Survey Provides Insights Into Scilly’s Grey Seal Population

sealsA regular survey of grey seals on our islands shows that their numbers appear stable from as far back as the 1930s.

The research, carried out by Sue Sayer and Kate Hockley of the Cornwall Sea Group, with local dive operator Dave McBride, shows that the seal population here and around Cornwall remained constant between the two most recent counts, in 2005 and 2010.

But Sue says this past season is likely to have been extremely challenging for seals and their pups.

The group have been trying to carry out a further survey around the islands since October but have not had the two-day calm sea window to do this. She says if the researchers have been affected, then the seals will have been too.

Sue says the seal populations in Scilly are a key wildlife attraction for visitors to the islands and only a detailed understanding of the habits of these specific seals can ensure their continued survival.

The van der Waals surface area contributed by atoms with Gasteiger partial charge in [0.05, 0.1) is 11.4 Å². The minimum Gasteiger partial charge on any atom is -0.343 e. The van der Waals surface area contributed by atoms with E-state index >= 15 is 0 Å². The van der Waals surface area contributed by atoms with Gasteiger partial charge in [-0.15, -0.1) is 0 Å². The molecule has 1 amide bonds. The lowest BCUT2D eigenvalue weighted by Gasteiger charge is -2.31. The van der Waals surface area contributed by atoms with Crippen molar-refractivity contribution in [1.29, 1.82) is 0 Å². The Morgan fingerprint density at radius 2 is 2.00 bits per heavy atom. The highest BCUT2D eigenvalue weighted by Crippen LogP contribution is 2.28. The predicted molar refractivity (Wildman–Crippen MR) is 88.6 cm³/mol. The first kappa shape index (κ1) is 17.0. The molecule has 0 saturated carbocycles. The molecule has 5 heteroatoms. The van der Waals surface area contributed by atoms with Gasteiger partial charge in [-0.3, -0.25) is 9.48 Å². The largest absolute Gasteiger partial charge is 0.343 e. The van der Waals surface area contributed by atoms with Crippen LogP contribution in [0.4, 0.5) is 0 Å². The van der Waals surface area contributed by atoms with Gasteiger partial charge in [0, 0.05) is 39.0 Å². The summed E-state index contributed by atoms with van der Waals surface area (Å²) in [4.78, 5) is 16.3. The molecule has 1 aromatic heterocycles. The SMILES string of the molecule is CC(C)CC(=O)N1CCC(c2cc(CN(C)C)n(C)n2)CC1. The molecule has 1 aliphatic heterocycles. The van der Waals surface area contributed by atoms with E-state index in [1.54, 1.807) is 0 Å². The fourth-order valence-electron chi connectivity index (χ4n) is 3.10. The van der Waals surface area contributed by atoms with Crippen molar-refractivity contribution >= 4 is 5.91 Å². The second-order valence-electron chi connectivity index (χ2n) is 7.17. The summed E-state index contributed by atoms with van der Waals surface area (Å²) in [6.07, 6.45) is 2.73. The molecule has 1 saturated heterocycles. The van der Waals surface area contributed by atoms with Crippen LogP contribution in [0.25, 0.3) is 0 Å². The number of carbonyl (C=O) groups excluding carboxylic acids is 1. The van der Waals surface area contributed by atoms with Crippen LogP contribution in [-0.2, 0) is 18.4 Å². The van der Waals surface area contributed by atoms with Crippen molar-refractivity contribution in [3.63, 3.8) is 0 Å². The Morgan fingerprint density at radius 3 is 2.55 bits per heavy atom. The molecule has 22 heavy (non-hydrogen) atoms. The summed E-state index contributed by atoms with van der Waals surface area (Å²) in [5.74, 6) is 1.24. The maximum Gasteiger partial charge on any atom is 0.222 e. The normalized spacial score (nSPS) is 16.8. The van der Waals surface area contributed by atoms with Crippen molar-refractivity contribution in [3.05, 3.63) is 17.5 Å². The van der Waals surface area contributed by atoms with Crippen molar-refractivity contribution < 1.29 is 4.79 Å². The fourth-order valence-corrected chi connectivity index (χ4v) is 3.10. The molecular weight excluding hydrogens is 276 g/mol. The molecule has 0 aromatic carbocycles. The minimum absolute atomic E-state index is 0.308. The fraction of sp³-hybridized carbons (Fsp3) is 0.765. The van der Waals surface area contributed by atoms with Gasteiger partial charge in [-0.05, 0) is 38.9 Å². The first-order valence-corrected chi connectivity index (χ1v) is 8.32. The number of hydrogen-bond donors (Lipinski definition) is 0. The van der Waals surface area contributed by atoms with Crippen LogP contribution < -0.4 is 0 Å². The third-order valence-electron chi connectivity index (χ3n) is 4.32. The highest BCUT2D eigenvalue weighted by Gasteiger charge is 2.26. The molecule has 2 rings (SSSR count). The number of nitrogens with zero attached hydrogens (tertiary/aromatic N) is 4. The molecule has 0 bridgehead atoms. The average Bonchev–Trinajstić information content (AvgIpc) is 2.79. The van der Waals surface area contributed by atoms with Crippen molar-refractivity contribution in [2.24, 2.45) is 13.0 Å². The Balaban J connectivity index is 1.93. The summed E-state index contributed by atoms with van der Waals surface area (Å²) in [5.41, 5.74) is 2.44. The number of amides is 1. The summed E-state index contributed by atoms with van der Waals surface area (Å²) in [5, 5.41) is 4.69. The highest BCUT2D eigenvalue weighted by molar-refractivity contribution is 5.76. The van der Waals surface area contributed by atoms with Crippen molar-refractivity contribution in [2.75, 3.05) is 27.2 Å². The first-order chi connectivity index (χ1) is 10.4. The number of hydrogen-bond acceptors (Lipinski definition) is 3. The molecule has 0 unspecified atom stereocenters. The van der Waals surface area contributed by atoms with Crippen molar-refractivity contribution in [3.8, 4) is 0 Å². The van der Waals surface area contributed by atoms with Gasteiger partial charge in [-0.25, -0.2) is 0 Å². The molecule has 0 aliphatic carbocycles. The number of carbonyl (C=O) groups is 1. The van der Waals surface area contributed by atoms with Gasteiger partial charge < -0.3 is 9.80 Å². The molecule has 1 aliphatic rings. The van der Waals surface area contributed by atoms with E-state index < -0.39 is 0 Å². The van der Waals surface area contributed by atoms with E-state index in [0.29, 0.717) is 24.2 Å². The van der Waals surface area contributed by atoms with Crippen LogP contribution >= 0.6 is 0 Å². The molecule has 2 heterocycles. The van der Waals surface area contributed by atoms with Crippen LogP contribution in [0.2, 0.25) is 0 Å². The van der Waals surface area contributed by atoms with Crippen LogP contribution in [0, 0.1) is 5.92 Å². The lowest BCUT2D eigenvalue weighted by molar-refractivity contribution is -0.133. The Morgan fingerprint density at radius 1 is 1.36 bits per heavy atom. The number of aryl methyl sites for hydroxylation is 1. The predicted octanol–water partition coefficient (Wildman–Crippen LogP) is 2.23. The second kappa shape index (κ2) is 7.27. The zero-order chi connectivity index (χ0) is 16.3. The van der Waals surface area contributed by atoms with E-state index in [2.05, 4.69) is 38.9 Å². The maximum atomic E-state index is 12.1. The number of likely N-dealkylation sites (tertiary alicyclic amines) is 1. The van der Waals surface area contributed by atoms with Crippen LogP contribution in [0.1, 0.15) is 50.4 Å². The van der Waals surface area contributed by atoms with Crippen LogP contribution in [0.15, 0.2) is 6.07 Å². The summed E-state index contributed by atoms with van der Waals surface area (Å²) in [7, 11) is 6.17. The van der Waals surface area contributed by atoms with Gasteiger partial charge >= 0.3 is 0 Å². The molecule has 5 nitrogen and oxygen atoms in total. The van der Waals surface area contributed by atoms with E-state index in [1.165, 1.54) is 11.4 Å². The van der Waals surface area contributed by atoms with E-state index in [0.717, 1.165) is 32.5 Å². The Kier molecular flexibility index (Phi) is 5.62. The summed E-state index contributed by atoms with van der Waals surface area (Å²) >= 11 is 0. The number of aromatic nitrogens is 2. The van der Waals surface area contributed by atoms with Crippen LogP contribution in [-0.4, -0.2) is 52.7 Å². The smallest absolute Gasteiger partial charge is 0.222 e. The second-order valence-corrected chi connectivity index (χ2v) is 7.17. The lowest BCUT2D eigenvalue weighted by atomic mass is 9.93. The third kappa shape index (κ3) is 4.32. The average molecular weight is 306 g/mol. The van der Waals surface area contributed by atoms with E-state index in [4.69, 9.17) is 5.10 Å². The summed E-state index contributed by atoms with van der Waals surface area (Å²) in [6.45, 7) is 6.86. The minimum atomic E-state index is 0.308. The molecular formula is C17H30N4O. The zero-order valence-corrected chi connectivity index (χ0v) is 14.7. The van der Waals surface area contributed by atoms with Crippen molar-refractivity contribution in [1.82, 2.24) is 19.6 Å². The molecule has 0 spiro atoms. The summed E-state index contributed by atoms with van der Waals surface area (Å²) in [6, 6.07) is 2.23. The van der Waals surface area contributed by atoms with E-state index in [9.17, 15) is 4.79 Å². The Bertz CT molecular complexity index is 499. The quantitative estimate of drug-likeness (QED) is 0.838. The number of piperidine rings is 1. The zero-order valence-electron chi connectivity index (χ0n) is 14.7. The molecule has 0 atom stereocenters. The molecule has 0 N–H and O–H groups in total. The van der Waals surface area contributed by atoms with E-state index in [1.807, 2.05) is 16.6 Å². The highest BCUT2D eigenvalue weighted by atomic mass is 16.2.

And the surveys provide important to boatmen to share with their customers. There are fourteen key ‘iconic’ individual seals to look out for and who are easy to recognise says Sue. These were re-identified from the Scilly photo catalogue. One seal was also seen in Cornwall and one heavily pregnant female was identified from the Skomer survey, suggesting movement of seals between these areas.

For the future the Seal Group are keen to carry out more dedicated seal photo identification work in the islands, says Sue.

Natural England funds the surveys of pups in Scilly every five or six years, the minimum amount allowable under the Habitats Regulations.

But Sue says neighbouring conservation areas, such as Pembrokeshire, do this annually.

She warned that infrequent surveys mean that if something was happening to our seal population, by the time we find out, it will probably be too late.